Sir William Bragg, Nobel prize-winning physicist, developed the Law of Diffraction. With this formula, scientists can measure an atom’s diameter. The measure is so minute as to defy comprehension, but x-rays diffracted from a crystal’s atom surface can be measured with a consistency beyond disputation; therefore, we can know the dimensions of any atom, measured in increments of one-hundred millionth centimeter (10-8 cm), expressed as one Angstrom.
Bragg describes a Universe entirely consisted of atoms, in both gaseous and compound state, and where: combination takes place, and something in the atom itself maintains it when conditions are satisfied. The whole of chemistry is concerned with the nature of these conditions and their results; however, the atoms are never perfectly still; at the least, they vibrate and quiver about average positions, just as the parts of an iron bridge quiver when a train vibrates its span.
Sir William reduces the complexities of science to the most common language; indeed, the book is a physical science primer; yet, it contains considerable information not familiar to the majority. His dissertation requires no scientific background of readers, even while investigating the complex nature, dimension, energy incentives, and attraction between particular atoms — especially the propensity of molecules to grow into more complex conglomerates and in a predictable fashion.
First, as an ancient Alchemist, now in learned science and advanced biochemistry, man endeavors to harness atoms to his own specification and to special needs. Hydrocarbon fuels are a prime example; for here, in the world of atom bonding, crude oil can be refined into ethylene, hexahydrobenzene, naphthalene, etc., simply by addition or removal of carbon-hydrogen attachments. Therefore, we can understand how the simplest molecule (bonding between two or more atoms) can be transformed into more complex forms in the presence of light, temperature, and pressure.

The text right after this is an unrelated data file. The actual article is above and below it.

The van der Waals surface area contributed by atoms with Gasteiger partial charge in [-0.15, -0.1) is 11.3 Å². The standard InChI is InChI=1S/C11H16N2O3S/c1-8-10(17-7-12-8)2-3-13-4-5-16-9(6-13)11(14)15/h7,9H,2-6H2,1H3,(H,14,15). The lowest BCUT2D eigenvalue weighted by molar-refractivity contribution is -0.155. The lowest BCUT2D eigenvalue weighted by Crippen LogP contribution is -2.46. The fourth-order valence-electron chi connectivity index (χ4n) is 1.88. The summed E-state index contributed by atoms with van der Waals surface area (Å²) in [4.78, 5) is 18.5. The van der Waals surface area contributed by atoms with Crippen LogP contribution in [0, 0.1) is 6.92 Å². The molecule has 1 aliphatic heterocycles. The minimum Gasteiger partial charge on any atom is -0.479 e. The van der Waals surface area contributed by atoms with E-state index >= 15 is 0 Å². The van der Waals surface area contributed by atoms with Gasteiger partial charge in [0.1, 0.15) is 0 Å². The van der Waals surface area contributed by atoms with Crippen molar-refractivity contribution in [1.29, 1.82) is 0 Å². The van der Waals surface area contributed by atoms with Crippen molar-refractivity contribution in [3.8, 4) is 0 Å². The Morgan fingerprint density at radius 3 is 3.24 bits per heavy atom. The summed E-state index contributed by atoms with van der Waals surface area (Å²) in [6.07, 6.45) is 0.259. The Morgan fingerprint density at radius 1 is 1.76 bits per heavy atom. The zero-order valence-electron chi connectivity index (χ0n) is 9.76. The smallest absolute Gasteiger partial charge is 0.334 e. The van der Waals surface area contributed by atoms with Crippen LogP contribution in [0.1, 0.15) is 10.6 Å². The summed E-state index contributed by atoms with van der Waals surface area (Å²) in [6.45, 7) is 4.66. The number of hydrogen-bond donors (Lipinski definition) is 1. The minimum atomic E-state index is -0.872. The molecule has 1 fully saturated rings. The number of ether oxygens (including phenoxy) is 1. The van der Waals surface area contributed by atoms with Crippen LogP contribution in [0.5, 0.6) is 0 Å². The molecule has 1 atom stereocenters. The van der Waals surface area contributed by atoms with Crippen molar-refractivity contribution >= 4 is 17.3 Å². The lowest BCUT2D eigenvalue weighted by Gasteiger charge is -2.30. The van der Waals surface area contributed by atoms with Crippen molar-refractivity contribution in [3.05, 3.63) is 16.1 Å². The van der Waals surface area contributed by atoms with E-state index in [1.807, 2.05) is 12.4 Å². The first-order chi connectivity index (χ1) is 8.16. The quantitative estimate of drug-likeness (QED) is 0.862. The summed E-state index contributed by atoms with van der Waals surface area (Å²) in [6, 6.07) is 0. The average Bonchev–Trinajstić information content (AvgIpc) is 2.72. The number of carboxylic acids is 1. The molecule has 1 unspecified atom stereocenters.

Your critique author would suggest the presence of ‘atom intellectuality,’ in molecular propensity to inhere attraction to its benefit; for, without question, each human body cell (through atom covalence and molecular interaction) communicates with its neighbor cells for mutual survival and programs its own cellular existence independent of contribution from sentient cognizance. However, this observation is beyond Bragg’s intent; for he would address laboratory procedures to determine the mass and number of different elements and therefore the element’s basic properties — not neglecting atom propensity to seek beneficial bonding with other atoms. He continues: ‘in combinations lies their importance. Atoms may be compared to letters of the alphabet, which can be put together into innumerable ways to form words. So can atoms be combined in equal variety to form what we call molecules.’
From radioactive measurement of the different elements, Sir William posits the atoms to be so minute as to require measurement in the 1/100,000,000th cm. To further elucidate atom smallness, electron size is posited to be approximately 1/10,000th of the nucleus. If the reader has some interest concerning the nature of things, then, this book is recommended for novitiate and scholar alike, as a primary introduction to physical science; here, those with interest can investigate the most fundamental nature of atoms in gases, liquids, crystals, and metals.
We, as humans, are but a mass of atomic compounds; our body cells and substrates contain intelligence able to propagate their own survival; and surely, we, intellectually endowed by atomic interaction, would be curious about the intelligence independently committed to sustain our composite intellectuality.